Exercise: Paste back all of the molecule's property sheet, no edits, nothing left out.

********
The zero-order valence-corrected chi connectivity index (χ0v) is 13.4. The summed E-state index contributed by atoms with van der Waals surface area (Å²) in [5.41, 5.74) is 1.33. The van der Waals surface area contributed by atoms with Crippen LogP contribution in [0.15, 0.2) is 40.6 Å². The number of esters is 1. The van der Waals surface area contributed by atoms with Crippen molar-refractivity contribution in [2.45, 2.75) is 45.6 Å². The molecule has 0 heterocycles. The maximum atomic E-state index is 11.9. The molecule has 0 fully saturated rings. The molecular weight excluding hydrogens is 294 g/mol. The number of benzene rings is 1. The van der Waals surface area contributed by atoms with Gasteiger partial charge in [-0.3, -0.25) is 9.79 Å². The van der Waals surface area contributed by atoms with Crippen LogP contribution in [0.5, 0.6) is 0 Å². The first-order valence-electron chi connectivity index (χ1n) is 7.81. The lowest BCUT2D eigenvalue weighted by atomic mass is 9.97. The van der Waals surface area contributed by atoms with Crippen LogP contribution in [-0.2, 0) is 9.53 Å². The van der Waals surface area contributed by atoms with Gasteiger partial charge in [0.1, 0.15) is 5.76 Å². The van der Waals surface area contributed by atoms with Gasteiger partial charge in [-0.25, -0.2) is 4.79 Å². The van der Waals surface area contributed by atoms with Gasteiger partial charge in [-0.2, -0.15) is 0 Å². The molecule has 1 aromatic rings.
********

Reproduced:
The zero-order valence-corrected chi connectivity index (χ0v) is 13.4. The summed E-state index contributed by atoms with van der Waals surface area (Å²) in [5.41, 5.74) is 1.33. The van der Waals surface area contributed by atoms with Crippen LogP contribution in [0.15, 0.2) is 40.6 Å². The number of esters is 1. The van der Waals surface area contributed by atoms with Crippen molar-refractivity contribution in [2.45, 2.75) is 45.6 Å². The molecule has 0 heterocycles. The maximum atomic E-state index is 11.9. The molecule has 0 fully saturated rings. The molecular weight excluding hydrogens is 294 g/mol. The number of benzene rings is 1. The van der Waals surface area contributed by atoms with Gasteiger partial charge in [-0.3, -0.25) is 9.79 Å². The van der Waals surface area contributed by atoms with Crippen LogP contribution in [0.5, 0.6) is 0 Å². The first-order valence-electron chi connectivity index (χ1n) is 7.81. The lowest BCUT2D eigenvalue weighted by atomic mass is 9.97. The van der Waals surface area contributed by atoms with Crippen LogP contribution in [-0.2, 0) is 9.53 Å². The van der Waals surface area contributed by atoms with Gasteiger partial charge in [0.1, 0.15) is 5.76 Å². The van der Waals surface area contributed by atoms with Gasteiger partial charge in [-0.25, -0.2) is 4.79 Å². The van der Waals surface area contributed by atoms with Gasteiger partial charge in [-0.2, -0.15) is 0 Å². The molecule has 1 aromatic rings.